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VOL. LII. No. 106 ANN ARBOR, MICHIGAN, SATURDAY, FEBRUARY 28, 1942 Z-323
PRICE FIVE CENTS
Injry Joits Wolverine Title Hopes
Week Is Continued;
As 'M' Thinclads
Panthers I Dual
Summer Term Will Begin June 15;
Regents Decide On Revised Calendar.
Varsity Will Close
Cage Season Today
By BOB STAHL
Like a circus wild animal trainer
subduing a jungle cat, Michigan's
track powerhouse tamed a band of
Pittsburgh Panthers at Yost Field
M-ouse last night with an overwhelm-
ing 77 2/3-26 1/3 win. It may prove
to be a very costly victory, however,
as Frank McCarthy, high scoring
Wolverine star, sustained a severe hip
injury which may keep him out of
next week's all-important Confer-
McCarthy, whose versatility has
been one of the highlights of Michi-
gan's 1942 track season, had already
placed first in the high jump and
high hurdles and second in the broad
jump when, running third in the low
hurdles, the husky Wolverine stum-
bled and lunged across the finish
line, falling to the cinder track on
his side. Trainers, who carried Mc-
Carthy into the locker room, declared
that the full extent of his injuries
caiinot be ascertained until the thin-
clad star undergoes X-rays at the
University Hospital today.
Starting off in high gear by sweep-
ing all three places in the mile run,
the first event on the card, the Wol-
verines never let up on their terrific
pace, taking nine out of a possible 12
first places. Neither Pittsburgh nor
(Continued on Page 3)
By MYRON DANN
Coach Matt Mann used everybody
but his ten-year-old son as a make-
shift Wolverine swimming team
scored an easy 50-34 victory over
Iowa's hapless Hawkeyes in the
Sports Building Pool last night.
The Iowa boys were quick to sense
the final outcome of the meet and
consequently joined in one the god-
natured horse play that existed
Speculation arose yesterday over
the possibility that several Michi-
gan coaches including athletic di-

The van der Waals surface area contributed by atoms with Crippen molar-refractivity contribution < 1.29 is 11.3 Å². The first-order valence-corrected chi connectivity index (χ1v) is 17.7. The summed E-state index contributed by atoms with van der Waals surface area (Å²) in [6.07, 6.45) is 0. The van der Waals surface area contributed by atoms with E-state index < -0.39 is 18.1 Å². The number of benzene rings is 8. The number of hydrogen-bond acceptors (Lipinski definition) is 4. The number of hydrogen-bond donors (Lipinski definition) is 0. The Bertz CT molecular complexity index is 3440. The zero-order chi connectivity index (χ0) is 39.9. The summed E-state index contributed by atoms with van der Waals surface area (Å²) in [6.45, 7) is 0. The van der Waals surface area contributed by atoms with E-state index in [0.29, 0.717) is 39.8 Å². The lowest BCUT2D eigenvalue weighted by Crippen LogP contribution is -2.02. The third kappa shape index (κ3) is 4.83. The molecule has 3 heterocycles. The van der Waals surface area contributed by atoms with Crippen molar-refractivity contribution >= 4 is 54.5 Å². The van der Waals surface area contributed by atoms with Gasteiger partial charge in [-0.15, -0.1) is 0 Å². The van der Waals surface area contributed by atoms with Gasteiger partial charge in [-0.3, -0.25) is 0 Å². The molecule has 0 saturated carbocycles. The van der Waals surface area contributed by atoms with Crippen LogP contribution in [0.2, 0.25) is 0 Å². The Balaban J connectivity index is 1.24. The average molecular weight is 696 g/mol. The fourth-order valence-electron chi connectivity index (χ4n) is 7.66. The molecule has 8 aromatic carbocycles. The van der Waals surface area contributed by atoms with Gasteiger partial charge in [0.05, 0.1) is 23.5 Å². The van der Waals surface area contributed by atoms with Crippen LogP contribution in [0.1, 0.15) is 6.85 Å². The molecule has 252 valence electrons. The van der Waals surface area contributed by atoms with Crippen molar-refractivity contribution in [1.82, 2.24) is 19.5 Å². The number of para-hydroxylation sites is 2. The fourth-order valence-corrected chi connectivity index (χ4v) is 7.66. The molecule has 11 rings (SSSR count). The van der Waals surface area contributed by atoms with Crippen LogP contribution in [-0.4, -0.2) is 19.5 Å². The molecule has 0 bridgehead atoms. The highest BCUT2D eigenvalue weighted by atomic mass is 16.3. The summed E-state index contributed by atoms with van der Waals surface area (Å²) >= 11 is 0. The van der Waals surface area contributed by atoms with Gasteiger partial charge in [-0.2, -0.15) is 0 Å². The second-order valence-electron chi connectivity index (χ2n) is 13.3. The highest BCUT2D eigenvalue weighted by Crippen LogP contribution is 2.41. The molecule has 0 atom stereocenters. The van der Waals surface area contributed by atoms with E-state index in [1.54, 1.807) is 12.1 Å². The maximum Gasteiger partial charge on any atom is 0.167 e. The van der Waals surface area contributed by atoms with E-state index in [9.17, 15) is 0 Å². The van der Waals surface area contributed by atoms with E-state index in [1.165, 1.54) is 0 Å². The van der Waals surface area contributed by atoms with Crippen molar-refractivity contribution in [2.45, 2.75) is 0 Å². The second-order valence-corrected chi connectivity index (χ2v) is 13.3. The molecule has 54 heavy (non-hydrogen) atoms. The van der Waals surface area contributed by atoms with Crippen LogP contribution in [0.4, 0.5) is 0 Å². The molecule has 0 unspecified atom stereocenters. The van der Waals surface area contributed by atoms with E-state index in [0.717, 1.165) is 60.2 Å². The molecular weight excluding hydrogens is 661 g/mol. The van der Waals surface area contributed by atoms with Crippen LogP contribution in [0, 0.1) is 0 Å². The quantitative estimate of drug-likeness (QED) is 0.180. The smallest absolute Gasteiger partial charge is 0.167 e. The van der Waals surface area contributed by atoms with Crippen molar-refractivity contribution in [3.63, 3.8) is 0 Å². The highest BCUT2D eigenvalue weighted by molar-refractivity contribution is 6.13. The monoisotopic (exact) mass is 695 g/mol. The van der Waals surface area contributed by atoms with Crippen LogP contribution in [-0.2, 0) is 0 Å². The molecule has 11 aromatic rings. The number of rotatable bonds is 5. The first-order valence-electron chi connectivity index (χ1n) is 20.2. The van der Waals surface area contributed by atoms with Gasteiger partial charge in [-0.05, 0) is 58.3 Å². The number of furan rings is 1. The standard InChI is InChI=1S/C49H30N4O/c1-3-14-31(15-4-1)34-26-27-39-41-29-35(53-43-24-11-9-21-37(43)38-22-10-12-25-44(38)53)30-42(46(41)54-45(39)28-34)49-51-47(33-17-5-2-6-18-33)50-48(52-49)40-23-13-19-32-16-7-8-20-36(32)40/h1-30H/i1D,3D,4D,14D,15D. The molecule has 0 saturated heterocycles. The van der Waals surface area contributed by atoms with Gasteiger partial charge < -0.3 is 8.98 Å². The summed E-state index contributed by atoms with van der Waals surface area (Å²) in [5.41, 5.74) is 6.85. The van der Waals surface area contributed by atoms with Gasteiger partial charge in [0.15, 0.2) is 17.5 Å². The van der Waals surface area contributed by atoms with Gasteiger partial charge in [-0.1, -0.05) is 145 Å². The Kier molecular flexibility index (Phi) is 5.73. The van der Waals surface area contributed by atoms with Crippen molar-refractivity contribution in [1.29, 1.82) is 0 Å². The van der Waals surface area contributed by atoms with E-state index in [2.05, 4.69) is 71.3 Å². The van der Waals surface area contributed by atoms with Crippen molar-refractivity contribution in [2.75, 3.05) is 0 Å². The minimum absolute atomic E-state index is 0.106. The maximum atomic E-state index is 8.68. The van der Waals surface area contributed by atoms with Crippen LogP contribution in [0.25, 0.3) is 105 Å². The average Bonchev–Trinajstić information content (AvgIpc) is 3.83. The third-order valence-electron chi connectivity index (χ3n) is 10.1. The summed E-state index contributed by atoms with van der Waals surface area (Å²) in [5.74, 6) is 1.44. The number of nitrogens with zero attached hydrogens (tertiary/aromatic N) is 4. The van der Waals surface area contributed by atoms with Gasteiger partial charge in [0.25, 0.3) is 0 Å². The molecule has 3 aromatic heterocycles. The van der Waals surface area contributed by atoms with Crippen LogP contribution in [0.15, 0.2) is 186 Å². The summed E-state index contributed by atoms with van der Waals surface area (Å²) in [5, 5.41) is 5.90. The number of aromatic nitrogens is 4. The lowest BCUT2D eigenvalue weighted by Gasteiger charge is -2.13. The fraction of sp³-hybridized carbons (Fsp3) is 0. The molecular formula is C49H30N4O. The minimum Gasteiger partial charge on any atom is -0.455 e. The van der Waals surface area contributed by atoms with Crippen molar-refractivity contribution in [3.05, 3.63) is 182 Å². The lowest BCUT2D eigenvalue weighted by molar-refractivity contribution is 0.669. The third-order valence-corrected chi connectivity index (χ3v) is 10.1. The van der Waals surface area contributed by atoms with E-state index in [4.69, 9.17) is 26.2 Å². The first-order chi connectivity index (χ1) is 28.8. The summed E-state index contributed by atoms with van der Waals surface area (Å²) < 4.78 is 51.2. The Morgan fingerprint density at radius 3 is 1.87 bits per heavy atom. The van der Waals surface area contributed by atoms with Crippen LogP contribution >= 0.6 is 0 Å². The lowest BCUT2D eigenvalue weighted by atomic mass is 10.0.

rector, Fritz Crisler, are headed for
key assignments in the nation's
armed forces. The authenticity of
the reports is discussed in Sports
Editor Hal Wilson's column on
throughout the evening with the only
real excitement coming from trying
to guess who Mann would start in the
Mann was greatly pleased by the
showing of several newcomers in the
Wolverine lineup, and feels more con-
fident of his reserve material that
will be so important in the Confer-
ence and Intercollegiate meets.
The tanksters that Coach Dave
Armbruster brought to Ann Arbor
last night were hardly comparable to
the recent Hawkeye teams that at
times tested the strongest Wolverine
aggregations that Mann could place
While the Wolverines took six out
of nine first places, none of the times
were impressive in view of their bril-
liant past performances.
High spot of the evening as far as
(Continued on Page 3)"
Cagers To Close
Season Here Today
By DICK SIMON
Michigan's basketball charges open
their final home stand of the season
tonight when they battle Chicago in
Yost Field House, the game scheduled
to begin at 7:30 p.m.
For the second consecutive game
the Wolverines are top-heavy fav-
orites to whip the Chicagoans who1
are deeply entrenched in the cellar'
of the Big Ten standings and who
have not won a Conference engage-
ment in their last 30 games.
The losing streak of the Maroons]
began with the final four games of1
the 1940 season, followed through last
year when they dropped 12 Big Ten
clashes and hit the 30 mark when
..1- nr .-1
Smith Proposal Defeated
!As Sweeping Majority
Records 226-62 Count
Dies Report Shows
* * .
* . .
Michigan's hopes for the 1942 Big Ten indoor track crown received
a severe setback in the dual meet against the Pitt Panthers yesterday
as Frank McCarthy, versatile Wolverine thinclad pictured above, sus-
tained a severe hip injury which may keep him out of the all-important
Conference meet next week.
Allied, Jap Warships Clash
As Java Tensionl Increases
By WILLIAM SMITH WHITE
(Associated Press War Editor)
Warships of Japan and the United
Nations battled in the Java Sea to-
day in a clash which may signal the
start of an all-out Japanese drive to
invade and wrest Java from the
The two sea forces met and went
into battle formation some time last.
night, the Naval Department at Ba-
tavia announced, but no details of the
'certainly bitter fighting were given
There was little doubt that the
Japanese had been pressed for time
in their Java adventure. Dispatches
have told of the strengthening of the
Java stronghold by "many' thou-
sands" of American, British and Aus-
tralian troops as the showdown for
this rich Dutch colony approached.
Bombers In Action.